Publication Title: Anthropology & Medicine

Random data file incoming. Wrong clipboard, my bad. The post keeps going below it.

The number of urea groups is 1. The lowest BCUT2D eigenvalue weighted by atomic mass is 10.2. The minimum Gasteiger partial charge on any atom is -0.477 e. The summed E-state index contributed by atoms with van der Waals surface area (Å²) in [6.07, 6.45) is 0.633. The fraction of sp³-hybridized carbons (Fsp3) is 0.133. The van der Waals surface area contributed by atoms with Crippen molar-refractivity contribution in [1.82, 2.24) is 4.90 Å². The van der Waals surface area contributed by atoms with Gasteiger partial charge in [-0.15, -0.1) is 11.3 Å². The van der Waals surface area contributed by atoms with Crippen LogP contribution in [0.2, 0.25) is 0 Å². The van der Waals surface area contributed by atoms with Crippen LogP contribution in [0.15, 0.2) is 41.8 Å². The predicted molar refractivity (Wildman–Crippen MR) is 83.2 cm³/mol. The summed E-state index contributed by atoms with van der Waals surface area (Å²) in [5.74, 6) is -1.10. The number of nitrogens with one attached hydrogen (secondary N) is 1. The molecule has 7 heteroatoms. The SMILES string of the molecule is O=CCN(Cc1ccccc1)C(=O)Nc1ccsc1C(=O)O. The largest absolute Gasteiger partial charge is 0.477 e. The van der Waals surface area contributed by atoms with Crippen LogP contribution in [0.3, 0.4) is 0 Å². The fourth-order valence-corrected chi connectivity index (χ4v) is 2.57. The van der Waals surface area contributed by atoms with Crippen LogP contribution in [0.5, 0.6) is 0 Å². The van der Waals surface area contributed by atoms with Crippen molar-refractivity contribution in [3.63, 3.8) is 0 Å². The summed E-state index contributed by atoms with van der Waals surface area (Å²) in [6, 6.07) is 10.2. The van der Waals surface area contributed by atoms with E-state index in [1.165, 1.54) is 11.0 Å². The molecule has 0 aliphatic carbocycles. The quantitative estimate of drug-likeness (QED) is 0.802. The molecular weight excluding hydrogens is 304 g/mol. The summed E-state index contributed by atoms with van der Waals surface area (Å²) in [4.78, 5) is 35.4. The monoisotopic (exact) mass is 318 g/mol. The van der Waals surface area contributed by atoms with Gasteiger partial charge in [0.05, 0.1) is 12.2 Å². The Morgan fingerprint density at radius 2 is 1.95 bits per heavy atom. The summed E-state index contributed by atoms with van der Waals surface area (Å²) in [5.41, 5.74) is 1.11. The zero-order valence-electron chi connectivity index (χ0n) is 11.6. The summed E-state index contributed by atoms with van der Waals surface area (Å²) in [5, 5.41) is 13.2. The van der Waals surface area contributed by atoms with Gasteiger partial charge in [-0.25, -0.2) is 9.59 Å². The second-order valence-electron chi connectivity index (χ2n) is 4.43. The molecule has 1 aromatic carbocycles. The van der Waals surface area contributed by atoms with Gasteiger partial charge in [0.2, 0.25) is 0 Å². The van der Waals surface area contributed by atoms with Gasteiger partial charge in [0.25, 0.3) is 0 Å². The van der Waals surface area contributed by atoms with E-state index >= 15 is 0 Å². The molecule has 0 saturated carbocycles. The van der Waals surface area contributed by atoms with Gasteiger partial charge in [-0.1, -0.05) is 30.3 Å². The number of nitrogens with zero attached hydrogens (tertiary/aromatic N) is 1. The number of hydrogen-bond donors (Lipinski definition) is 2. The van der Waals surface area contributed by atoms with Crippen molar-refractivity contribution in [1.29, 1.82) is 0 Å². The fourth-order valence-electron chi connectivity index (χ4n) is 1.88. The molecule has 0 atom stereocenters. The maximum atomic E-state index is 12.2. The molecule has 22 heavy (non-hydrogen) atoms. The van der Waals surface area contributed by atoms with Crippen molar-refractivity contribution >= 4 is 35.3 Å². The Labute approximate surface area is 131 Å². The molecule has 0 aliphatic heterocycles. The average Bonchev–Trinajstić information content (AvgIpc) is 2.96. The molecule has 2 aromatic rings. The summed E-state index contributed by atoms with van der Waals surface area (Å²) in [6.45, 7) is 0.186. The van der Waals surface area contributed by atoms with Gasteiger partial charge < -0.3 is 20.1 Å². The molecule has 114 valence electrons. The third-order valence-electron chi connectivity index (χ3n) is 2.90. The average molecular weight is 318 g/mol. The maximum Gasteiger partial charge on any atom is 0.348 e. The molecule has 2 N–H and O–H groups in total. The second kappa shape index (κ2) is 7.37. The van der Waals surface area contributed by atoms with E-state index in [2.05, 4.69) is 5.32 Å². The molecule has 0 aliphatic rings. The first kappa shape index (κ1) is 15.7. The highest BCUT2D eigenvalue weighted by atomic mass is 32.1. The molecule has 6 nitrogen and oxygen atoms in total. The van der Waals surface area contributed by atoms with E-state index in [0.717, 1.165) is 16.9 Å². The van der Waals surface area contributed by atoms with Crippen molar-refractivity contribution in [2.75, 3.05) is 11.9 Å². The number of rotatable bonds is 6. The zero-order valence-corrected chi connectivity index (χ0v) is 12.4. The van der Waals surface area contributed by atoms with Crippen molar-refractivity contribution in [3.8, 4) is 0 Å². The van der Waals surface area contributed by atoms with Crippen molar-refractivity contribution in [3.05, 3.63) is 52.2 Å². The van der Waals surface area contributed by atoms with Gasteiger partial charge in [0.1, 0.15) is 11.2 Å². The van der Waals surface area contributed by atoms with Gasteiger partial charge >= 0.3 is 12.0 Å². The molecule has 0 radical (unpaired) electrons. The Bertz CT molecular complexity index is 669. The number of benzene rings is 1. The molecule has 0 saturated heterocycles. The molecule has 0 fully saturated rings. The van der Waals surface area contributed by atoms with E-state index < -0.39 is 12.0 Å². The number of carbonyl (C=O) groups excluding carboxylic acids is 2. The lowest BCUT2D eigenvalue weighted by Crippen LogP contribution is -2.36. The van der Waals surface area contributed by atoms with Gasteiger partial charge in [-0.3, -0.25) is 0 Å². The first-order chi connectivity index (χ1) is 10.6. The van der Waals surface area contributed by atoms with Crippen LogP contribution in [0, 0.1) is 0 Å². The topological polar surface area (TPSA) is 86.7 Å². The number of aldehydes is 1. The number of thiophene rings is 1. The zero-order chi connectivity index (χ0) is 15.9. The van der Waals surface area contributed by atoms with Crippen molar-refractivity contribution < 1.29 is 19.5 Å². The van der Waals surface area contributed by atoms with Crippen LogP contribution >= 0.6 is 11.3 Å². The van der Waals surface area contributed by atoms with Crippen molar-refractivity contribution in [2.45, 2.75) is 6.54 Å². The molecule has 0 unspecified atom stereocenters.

Abstract: Global advocacy campaigns increasingly highlight the negative impact of reproductive morbidity on economic productivity and development in order to justify donor investment in maternal health. Anthropological approaches nuance such narrow economic estimations of reproductive health. Drawing on ethnographic fieldwork from Burkina Faso in West Africa, this paper analyses the dynamic, and sometimes contradictory, relationship between women’s work and reproductive health in impoverished communities. Specifically, it examines the consequences of life-threatening ‘near-miss’ obstetric complications for women’s work across domestic, agricultural and economic spheres over a four-year period. Such events provide a window onto the diverse ways in which production and reproduction are intimately linked within women’s everyday lives. Reproduction and production entail sources of potential empowerment and enhancement, as well as potential threats, to health and well-being. In the aftermath of ‘near-miss’ events, the realms of reproduction and production sometimes jeopardise each other and at other times reinforce each other, while strength in one domain can compensate for weakness in the other. Women’s experiences thus reveal how ‘production’ and ‘reproduction’ are mutually constituted, challenging the purely instrumental accounts of pregnancy-related ‘productivity loss’ that dominate current global health discourse.